Posted in Short Stories

H. P. Lovecraft: The Rats in the Walls

Deal Me In 2020 – Week 50

It should be mentioned that before leaving the sub-cellar we had vainly tried to move the central altar which we now recognised as the gate to a new pit of nameless fear. What secret would open the gate, wiser men that we would have to find.

I’ve finally read a work by H. P. Lovecraft and “The Rats in the Walls” certainly lives up to what I have imagined his writing to be. I think I can say that this is the scariest story I’ve ever read. There are at least a few aspects of this story that one might say are typical for a horror story or at least the ones I’ve read. Lovecraft, though, apparently can take these situations, up the ante and make them even scarier.

An old estate is refurbished for our narrator and along with it come numerous legends of ancient rites and rituals, strange stories of strange characters, odd symbols, cats and, of course, rats – in the walls.

The narrator is an American gentlemen descended from British nobility. As strange things happen in his house, his mental state begins to spiral out of control as the physical story spirals down underneath his house. The discovery of ancient activities taboo in his current world take hold of him and contrast nicely – well, maybe not nicely, more like terrifyingly – with his gentlemanly status asking that question many horror stories ask. What kind of evil might lurk inside us? Like I’ve said, Lovecraft just asks the question with a little more gusto than usual. And actually gives an answer nobody wants to acknowledge.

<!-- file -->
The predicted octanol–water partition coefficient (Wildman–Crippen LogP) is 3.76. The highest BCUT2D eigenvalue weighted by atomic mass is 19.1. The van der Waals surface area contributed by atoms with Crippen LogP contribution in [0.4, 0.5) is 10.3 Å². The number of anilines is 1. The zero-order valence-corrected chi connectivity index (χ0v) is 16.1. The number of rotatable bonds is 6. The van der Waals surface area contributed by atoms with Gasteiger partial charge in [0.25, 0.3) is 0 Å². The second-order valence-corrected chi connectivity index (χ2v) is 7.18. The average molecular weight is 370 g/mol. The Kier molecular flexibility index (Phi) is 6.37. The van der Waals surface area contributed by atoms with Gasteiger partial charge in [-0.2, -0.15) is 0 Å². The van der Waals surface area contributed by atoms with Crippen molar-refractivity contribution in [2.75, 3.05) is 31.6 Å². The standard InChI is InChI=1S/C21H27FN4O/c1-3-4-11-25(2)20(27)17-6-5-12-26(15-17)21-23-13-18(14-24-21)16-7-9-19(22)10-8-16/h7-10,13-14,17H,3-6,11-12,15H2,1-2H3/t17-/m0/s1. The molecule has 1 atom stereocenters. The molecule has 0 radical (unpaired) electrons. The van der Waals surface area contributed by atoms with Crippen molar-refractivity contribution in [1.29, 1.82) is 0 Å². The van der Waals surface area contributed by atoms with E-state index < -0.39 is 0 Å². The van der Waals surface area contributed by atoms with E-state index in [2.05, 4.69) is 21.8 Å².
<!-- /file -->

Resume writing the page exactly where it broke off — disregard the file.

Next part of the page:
The narrator’s cat has a racial slur as its name. It’s kind of a clue early on – intentional or unintentional – that, yes, all kinds of evil can lurk inside people.

This is the final story for me in The Oxford Book of American Short Stories edited by Joyce Carol Oates. I read it when I selected the Five of Spades for Week 50 of my Deal Me In 2020 short story project. Check out my Deal Me In 2020 list here. Deal Me In is hosted by Jay at Bibliophilopolis. Other favorites from this anthology include: “Sonny’s Blues” by James Baldwin, “My Son the Murderer” by Bernard Malamud, “The School” by Donald Barthelme.

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